It took a verbal attack and someone spitting on her on public transit for Hannieh Amiri to question the hijab she had worn for seven years. She was in Grade 9 and wearing a light purple hijab—a headscarf worn by some Muslim women to cover their hair and neck—one day when she boarded the bus after school. A man rang the bell to get off as soon as she entered, mumbling about the Prophet Muhammad on the way to the next stop. “F— Muhammad,” Amiri recalled the man saying as he spat on her leg while making his way to the door. “My eyes were tearing up, and it was just humiliating,” she said. “Everyone was kind of looking at (me) as if they pity (me).”
Amiri started wearing the hijab at age eight when she moved to Canada from Iran. While she didn’t understand the concept of hijab and what it meant, she was excited to wear it, because, growing up in the Islamic republic, women around her wore it and she wanted to be like them. She had never questioned her decision until the day she was attacked. And every night for two months, she went to bed thinking about how her hijab was the reason she was targeted and how her life would be better without it.
Other moments had made her wonder. Like when she was clinically depressed in high school but teachers never bothered to ask if she was okay or offered her help the way they did with her white classmates. This made Amiri’s depression worse. “I think that was because they don’t really see hijabis as anything other than hijabis,” she said. As a kid who enjoyed being active in school, her soccer coach would ask if she would choke while wearing the hijab and classmates inquired why she wore it in the first place, which frustrated her over time.
Hijab is an Arabic word which literally means curtain, barrier, or partition. At the time of the Prophet Muhammad, curtains or partitions separated men and women when speaking to one another and gave the prophet’s wives privacy from his frequent visitors. Hijab eventually came to mean modesty more broadly in behaviour and dress for both men and women in Islamic scholarship. Increasingly, the term is now being used to describe the different forms of physical veils that Muslim women wear to show modesty. The hijab refers to the veil that covers the hair, neck and body, while the niqab refers to a type of veil that covers everything except for a woman’s eyes and hands. Some women also choose to wear the burqa, which is a veil covering the entire face.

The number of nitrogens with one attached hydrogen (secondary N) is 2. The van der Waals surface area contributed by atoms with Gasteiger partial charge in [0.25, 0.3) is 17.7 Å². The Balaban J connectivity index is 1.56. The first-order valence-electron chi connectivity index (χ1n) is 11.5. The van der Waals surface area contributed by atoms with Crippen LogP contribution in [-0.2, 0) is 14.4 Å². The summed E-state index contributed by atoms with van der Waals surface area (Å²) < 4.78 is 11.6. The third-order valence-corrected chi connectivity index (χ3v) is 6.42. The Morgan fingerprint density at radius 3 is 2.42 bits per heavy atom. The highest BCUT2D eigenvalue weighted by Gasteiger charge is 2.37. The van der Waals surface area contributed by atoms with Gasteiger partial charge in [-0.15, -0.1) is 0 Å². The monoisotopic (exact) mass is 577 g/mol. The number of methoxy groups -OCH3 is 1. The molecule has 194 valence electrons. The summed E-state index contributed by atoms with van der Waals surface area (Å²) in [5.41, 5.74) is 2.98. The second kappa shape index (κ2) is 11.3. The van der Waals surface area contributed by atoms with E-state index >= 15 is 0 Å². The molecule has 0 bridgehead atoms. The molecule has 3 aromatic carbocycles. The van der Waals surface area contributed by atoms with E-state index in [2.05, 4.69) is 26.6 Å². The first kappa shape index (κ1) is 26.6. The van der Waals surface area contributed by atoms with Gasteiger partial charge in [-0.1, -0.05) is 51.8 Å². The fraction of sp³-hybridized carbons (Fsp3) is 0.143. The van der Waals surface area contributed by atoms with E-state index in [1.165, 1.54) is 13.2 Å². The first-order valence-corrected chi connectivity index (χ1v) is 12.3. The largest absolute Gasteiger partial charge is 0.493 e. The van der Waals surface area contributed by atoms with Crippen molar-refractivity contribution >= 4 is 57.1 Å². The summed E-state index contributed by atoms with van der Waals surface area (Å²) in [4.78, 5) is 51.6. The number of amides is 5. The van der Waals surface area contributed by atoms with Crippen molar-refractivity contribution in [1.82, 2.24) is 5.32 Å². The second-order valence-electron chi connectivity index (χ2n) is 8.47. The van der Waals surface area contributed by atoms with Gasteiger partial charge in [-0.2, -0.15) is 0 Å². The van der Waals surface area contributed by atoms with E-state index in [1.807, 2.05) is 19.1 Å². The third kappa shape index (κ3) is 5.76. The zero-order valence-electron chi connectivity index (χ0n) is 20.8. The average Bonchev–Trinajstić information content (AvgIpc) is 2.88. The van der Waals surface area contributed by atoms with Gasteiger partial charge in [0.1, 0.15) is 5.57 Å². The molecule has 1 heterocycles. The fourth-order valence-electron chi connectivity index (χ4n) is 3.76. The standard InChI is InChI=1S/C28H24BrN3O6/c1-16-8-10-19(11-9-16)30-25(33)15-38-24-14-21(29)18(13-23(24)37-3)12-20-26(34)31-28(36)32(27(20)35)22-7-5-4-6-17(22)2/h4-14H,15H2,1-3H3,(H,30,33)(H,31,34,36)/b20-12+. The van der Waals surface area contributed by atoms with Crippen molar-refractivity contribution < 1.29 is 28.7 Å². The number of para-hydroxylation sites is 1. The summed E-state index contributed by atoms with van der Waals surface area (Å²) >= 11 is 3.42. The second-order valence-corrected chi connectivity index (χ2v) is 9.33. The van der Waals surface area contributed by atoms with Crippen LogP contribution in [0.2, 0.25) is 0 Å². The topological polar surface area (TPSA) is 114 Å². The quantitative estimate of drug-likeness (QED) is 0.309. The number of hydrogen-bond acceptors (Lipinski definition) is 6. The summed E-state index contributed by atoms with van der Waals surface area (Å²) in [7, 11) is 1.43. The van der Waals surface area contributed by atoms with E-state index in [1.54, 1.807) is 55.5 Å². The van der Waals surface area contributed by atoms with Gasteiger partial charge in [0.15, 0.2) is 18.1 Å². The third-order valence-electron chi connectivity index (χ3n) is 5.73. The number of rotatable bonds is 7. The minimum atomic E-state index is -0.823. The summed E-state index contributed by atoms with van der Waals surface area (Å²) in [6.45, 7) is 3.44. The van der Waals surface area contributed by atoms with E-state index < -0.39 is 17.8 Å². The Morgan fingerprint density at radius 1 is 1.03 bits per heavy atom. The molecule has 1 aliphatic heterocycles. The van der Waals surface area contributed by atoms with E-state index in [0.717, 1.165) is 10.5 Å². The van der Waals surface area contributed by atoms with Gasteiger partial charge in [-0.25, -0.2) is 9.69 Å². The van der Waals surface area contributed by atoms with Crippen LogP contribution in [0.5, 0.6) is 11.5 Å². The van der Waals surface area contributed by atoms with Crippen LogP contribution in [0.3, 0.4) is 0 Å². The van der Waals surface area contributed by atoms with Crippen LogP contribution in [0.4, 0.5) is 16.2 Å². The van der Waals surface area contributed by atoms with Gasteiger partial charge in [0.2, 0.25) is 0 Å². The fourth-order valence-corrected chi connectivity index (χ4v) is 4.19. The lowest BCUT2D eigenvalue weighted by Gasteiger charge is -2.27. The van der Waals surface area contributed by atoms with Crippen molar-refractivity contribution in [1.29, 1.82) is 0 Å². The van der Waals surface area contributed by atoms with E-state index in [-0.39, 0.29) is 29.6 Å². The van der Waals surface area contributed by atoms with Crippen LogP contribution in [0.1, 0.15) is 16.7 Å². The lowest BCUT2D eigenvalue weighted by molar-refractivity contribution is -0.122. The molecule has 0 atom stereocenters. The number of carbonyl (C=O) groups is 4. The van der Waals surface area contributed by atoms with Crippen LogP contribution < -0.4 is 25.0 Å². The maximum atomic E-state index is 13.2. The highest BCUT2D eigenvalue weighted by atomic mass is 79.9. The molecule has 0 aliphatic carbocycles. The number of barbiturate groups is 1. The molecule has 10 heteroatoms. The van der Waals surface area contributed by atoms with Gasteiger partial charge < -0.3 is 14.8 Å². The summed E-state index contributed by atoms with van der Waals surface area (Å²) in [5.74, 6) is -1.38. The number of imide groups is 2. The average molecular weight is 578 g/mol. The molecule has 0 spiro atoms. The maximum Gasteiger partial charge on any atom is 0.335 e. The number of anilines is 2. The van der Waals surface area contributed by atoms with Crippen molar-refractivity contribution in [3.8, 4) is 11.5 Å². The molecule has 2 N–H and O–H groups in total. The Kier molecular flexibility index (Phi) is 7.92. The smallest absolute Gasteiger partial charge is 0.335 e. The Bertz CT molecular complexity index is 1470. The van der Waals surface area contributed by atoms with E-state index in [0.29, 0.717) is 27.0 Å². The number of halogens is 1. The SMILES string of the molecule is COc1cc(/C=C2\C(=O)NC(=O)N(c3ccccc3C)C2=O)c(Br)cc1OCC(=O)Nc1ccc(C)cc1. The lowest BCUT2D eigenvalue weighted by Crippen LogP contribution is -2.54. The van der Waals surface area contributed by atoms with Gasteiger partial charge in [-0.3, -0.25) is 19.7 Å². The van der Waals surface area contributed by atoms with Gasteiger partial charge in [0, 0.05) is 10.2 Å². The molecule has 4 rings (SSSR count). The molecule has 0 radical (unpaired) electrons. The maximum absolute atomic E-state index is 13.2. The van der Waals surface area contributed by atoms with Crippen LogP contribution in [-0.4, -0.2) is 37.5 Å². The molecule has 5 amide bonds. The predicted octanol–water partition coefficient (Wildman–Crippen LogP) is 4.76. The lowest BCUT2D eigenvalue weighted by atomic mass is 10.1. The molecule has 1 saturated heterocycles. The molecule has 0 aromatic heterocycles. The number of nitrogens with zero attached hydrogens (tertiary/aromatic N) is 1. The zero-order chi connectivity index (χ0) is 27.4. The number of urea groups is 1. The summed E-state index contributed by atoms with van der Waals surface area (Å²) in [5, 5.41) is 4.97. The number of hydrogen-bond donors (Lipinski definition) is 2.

Many people’s connection to their faith is being put to the test, however, by Islamophobic incidents and hate crimes. Statistics Canada data on police-reported hate crime in 2017 shows a sharp increase of 47 per cent over the previous year—largely in Ontario and Quebec. Following a decrease in reported hate crimes against Muslims in 2016, the numbers more than doubled in 2017 with a 151-per-cent increase.
And while women taking off their hijabs is not widespread, Muslim spiritual care worker Aisha Sherazi said it has become more frequent in the past couple of years.
According to Sherazi, Muslims are constantly under the microscope for their beliefs, which affects people’s religious identity. “When you’re bombarded with those images consistently and then you visibly identify with that faith group that is constantly vilified and targeted, it becomes a real strain,” Sherazi said. Muslims then have to be confident enough to defend their faith from public attacks, something many struggle with because faith is usually personal. “A lot of people don’t feel confident enough to do that. They no longer want to necessarily identify with that faith group,” Sherazi said.
Amiri is also not the only one who has decided to take off the hijab because of an attack or discrimination. Some Muslim women in Ottawa and Toronto are choosing to stop wearing the hijab as a direct result of Islamophobic incidents like the one she described.
Sidrah Ahmad, a researcher at the University of Toronto, is looking at the impact of these incidents on women. She interviewed 21 Muslim women, aged 18 to 58, who have been victims of Islamophobic violence. While some women stopped wearing the hijab for reasons unrelated to Islamophobia too, at least three of them took theirs off because of Islamophobic attacks. The women in the study said the violence ranged from attempted murder, verbal and physical assault to sexual assault and online harassment and threats. Because of these experiences, some participants in Ahmad’s study said they no longer wanted to do anything that looks “too Muslim” in public, such as reading the Qur’an or wearing clothes that can be identified as Muslim.
Studies have shown that for Muslims, discrimination has been associated with psychological impacts such as distress, anxiety and depression. After a physical attack, one of Ahmad’s research participants developed post-traumatic stress disorder. The participant’s anxiety increased so much that she couldn’t function and eventually took off her hijab. Ahmad said that taking off the hijab gave her participant “a lot of relief,” but that she also mentioned wanting to be able to wear it again one day. Another research participant wore the niqab—the face veil—but was excluded by those around her and was yelled at on the street. “She was just noticing how difficult life was for her and based on that, she decided to take off her niqab.” The woman told Ahmad that she misses wearing it and the move made her sad.